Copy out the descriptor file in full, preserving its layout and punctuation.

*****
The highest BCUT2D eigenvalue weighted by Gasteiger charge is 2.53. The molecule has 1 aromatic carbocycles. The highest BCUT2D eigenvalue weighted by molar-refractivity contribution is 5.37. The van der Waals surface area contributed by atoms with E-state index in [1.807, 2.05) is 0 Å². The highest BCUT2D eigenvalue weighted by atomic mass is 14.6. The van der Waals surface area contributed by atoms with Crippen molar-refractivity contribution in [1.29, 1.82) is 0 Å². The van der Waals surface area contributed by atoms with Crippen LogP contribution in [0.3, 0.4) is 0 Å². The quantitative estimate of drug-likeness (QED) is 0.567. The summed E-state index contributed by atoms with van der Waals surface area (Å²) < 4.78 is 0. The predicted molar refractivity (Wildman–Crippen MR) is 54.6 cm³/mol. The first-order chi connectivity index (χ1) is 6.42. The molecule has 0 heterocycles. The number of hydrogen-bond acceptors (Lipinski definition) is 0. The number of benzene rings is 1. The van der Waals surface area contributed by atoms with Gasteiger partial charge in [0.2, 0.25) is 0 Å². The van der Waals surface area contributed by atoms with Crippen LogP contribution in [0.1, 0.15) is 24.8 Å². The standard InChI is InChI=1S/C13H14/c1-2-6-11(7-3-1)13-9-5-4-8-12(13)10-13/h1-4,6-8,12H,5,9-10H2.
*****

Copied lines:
The highest BCUT2D eigenvalue weighted by Gasteiger charge is 2.53. The molecule has 1 aromatic carbocycles. The highest BCUT2D eigenvalue weighted by molar-refractivity contribution is 5.37. The van der Waals surface area contributed by atoms with E-state index in [1.807, 2.05) is 0 Å². The highest BCUT2D eigenvalue weighted by atomic mass is 14.6. The van der Waals surface area contributed by atoms with Crippen molar-refractivity contribution in [1.29, 1.82) is 0 Å². The van der Waals surface area contributed by atoms with Crippen LogP contribution in [0.3, 0.4) is 0 Å². The quantitative estimate of drug-likeness (QED) is 0.567. The summed E-state index contributed by atoms with van der Waals surface area (Å²) < 4.78 is 0. The predicted molar refractivity (Wildman–Crippen MR) is 54.6 cm³/mol. The first-order chi connectivity index (χ1) is 6.42. The molecule has 0 heterocycles. The number of hydrogen-bond acceptors (Lipinski definition) is 0. The number of benzene rings is 1. The van der Waals surface area contributed by atoms with Gasteiger partial charge in [0.2, 0.25) is 0 Å². The van der Waals surface area contributed by atoms with Crippen LogP contribution in [0.1, 0.15) is 24.8 Å². The standard InChI is InChI=1S/C13H14/c1-2-6-11(7-3-1)13-9-5-4-8-12(13)10-13/h1-4,6-8,12H,5,9-10H2.